Doel 1 and 2 had a license to operate for 40 years, but can operate for a further 10 years with a life-extension approved by the regulator. On 15 February 2015, Doel 1 was shut down after 40 years of operation, while discussions continued on a life extension.[9] On 30 November 2015, the Belgian government announced that Doel 1 and 2 will operate for another 10 years, until 2025.[10] They were both succesfully restarted during the final week of 2015.

Cooling towers

File:Doel Kerncentrale 2.JPG
The station as seen from the opposite bank of the Schelde

With a height of 176 meters, the two cooling towers are the most visible structure in the Port of Antwerp. Due to its proximity to the Dutch-Belgian border, the towers and the accompanying vapor can be seen in large parts of Dutch provinces of Zeeland and western North Brabant. Since 1995, one of the cooling towers has hosted a nest of peregrine falcons.

2012 Doel 3 inspection

Doel 3 was shut down at the beginning of June 2012 for a planned inspection. The ultrasonic inspection revealed that there were thousands of semi laminar flaws in the reactor vessel's steel rings forged by Rotterdam Drydocks. These were determined to be hydrogen flakes, which influence steel brittleness and vessel pressure.[11] The reactor remained offline for further inspections and assessment for a year.[12][13][14] Eventually the nuclear regulator judged that the reactor could still operate safely and it was restarted June 3, 2013. The restart, however, was linked to an action plan concerning further investigations of the material properties of the reactor vessel. At the end of March 2014 the test results revealed a different outcome compared to what was anticipated by experts. At the moment no proper clarification for this outcome has been found. Therefore, the operator (GDF Suez) decided to stop the affected power plant until a clarification can be found and further operation of the powerplant is declared safe.[15]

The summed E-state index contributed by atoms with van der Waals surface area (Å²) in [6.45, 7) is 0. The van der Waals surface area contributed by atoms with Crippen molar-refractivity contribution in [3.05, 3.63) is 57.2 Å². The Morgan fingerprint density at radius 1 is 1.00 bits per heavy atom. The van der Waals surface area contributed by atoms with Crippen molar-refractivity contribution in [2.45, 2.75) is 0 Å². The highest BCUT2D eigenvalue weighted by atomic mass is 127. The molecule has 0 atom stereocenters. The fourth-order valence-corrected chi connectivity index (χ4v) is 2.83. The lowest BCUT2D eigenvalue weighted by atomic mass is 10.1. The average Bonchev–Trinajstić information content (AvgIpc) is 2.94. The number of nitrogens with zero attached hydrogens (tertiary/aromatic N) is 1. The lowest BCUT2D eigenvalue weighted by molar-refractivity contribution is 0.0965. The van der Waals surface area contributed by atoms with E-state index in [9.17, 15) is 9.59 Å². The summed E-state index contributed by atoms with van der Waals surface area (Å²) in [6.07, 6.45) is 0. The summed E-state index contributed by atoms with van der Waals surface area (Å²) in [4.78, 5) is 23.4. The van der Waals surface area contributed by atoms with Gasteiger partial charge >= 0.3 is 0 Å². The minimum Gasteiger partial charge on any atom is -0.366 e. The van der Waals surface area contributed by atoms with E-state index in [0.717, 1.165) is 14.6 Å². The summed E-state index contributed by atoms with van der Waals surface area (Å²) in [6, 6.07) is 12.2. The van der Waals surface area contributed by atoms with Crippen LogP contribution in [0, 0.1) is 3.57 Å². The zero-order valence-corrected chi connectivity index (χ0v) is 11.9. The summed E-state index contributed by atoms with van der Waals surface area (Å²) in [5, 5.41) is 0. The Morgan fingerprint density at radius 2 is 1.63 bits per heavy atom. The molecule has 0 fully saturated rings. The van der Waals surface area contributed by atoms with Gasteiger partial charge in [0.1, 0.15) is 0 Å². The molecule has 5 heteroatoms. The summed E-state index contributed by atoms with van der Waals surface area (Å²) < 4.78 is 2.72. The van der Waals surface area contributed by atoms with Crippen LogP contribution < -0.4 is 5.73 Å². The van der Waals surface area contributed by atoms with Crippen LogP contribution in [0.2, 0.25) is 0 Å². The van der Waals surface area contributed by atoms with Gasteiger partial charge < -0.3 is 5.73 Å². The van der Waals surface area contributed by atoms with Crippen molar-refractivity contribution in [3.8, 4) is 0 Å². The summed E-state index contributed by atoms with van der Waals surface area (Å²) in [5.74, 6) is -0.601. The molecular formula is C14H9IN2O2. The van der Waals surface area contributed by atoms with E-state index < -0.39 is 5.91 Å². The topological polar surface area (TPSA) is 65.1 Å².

2014 Doel 4 turbine incident

In August 2014 there was a major incident in the non-nuclear part of the plant: the main turbine overheated when it suddenly found itself operating without oil. Rather than a leak it turned out that a valve was opened which rapidly evacuated the 65,000 liters of oil to an underground storage tank. This procedure is to be used in case of fire and is normally secured with a padlock.[16] Hence authorities and the plant operator suspect that this was an act of deliberate sabotage. The unit was eventually back on the grid at 19 December 2014. Combined with the outage of Doel 3 and Tihange 2 blackouts were not ruled out for the winter period of 2014-2015.[17]